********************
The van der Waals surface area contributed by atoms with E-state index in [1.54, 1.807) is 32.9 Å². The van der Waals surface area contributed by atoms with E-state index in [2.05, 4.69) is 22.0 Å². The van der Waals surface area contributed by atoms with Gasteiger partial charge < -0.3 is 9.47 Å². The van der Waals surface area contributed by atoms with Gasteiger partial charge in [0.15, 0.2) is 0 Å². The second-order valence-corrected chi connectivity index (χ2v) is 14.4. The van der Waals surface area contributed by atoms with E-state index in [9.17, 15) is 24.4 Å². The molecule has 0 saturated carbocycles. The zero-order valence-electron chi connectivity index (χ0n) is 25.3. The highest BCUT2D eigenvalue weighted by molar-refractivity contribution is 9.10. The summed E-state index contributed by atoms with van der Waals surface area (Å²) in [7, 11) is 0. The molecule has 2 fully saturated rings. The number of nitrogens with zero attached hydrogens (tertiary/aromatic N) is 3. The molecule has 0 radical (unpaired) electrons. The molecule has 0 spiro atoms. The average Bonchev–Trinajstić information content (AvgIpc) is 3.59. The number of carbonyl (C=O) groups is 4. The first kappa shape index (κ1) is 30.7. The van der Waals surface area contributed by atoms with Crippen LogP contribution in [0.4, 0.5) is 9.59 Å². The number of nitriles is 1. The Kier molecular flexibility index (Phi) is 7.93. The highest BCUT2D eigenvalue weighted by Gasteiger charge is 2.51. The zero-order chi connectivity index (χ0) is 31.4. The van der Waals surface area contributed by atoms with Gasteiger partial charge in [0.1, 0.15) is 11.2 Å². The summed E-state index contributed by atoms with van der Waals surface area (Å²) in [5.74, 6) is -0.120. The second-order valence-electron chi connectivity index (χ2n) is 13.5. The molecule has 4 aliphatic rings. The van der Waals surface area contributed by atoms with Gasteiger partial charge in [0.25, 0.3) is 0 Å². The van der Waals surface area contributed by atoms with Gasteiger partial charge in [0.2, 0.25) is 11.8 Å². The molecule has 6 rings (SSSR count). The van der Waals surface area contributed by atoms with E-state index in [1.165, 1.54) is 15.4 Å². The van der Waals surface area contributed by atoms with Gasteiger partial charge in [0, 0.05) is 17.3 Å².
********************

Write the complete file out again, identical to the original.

The van der Waals surface area contributed by atoms with E-state index in [1.54, 1.807) is 32.9 Å². The van der Waals surface area contributed by atoms with E-state index in [2.05, 4.69) is 22.0 Å². The van der Waals surface area contributed by atoms with Gasteiger partial charge < -0.3 is 9.47 Å². The van der Waals surface area contributed by atoms with Gasteiger partial charge in [0.15, 0.2) is 0 Å². The second-order valence-corrected chi connectivity index (χ2v) is 14.4. The van der Waals surface area contributed by atoms with E-state index in [9.17, 15) is 24.4 Å². The molecule has 0 saturated carbocycles. The zero-order valence-electron chi connectivity index (χ0n) is 25.3. The highest BCUT2D eigenvalue weighted by molar-refractivity contribution is 9.10. The summed E-state index contributed by atoms with van der Waals surface area (Å²) in [7, 11) is 0. The molecule has 2 fully saturated rings. The number of nitrogens with zero attached hydrogens (tertiary/aromatic N) is 3. The molecule has 0 radical (unpaired) electrons. The molecule has 0 spiro atoms. The average Bonchev–Trinajstić information content (AvgIpc) is 3.59. The number of carbonyl (C=O) groups is 4. The first kappa shape index (κ1) is 30.7. The van der Waals surface area contributed by atoms with Crippen LogP contribution in [0.4, 0.5) is 9.59 Å². The number of nitriles is 1. The Kier molecular flexibility index (Phi) is 7.93. The highest BCUT2D eigenvalue weighted by Gasteiger charge is 2.51. The zero-order chi connectivity index (χ0) is 31.4. The van der Waals surface area contributed by atoms with Gasteiger partial charge in [0.1, 0.15) is 11.2 Å². The summed E-state index contributed by atoms with van der Waals surface area (Å²) in [5.74, 6) is -0.120. The second-order valence-electron chi connectivity index (χ2n) is 13.5. The molecule has 4 aliphatic rings. The van der Waals surface area contributed by atoms with Gasteiger partial charge in [0.25, 0.3) is 0 Å². The van der Waals surface area contributed by atoms with Gasteiger partial charge in [0.2, 0.25) is 11.8 Å². The molecule has 6 rings (SSSR count). The van der Waals surface area contributed by atoms with E-state index in [1.165, 1.54) is 15.4 Å². The van der Waals surface area contributed by atoms with Gasteiger partial charge in [0, 0.05) is 17.3 Å².